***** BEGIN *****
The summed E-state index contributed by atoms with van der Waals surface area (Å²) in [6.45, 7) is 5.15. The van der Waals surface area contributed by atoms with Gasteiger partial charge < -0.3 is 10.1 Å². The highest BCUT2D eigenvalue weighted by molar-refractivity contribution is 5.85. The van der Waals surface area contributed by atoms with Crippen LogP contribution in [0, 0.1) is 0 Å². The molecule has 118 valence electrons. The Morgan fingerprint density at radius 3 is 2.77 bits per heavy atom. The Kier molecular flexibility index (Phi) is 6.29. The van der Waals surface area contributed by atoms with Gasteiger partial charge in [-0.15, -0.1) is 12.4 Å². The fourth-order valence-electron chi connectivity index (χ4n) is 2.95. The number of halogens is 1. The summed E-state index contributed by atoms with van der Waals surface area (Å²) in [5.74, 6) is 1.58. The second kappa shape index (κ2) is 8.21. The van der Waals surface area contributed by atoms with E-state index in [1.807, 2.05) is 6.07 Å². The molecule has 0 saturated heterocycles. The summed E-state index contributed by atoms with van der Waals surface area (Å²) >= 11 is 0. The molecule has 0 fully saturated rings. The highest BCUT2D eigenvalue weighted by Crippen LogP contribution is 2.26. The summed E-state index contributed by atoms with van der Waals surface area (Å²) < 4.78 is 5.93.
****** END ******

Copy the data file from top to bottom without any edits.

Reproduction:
The summed E-state index contributed by atoms with van der Waals surface area (Å²) in [6.45, 7) is 5.15. The van der Waals surface area contributed by atoms with Gasteiger partial charge < -0.3 is 10.1 Å². The highest BCUT2D eigenvalue weighted by molar-refractivity contribution is 5.85. The van der Waals surface area contributed by atoms with Crippen LogP contribution in [0, 0.1) is 0 Å². The molecule has 118 valence electrons. The Morgan fingerprint density at radius 3 is 2.77 bits per heavy atom. The Kier molecular flexibility index (Phi) is 6.29. The van der Waals surface area contributed by atoms with Gasteiger partial charge in [-0.15, -0.1) is 12.4 Å². The fourth-order valence-electron chi connectivity index (χ4n) is 2.95. The number of halogens is 1. The summed E-state index contributed by atoms with van der Waals surface area (Å²) in [5.74, 6) is 1.58. The second kappa shape index (κ2) is 8.21. The van der Waals surface area contributed by atoms with E-state index in [1.807, 2.05) is 6.07 Å². The molecule has 0 saturated heterocycles. The summed E-state index contributed by atoms with van der Waals surface area (Å²) >= 11 is 0. The molecule has 0 fully saturated rings. The highest BCUT2D eigenvalue weighted by Crippen LogP contribution is 2.26. The summed E-state index contributed by atoms with van der Waals surface area (Å²) < 4.78 is 5.93.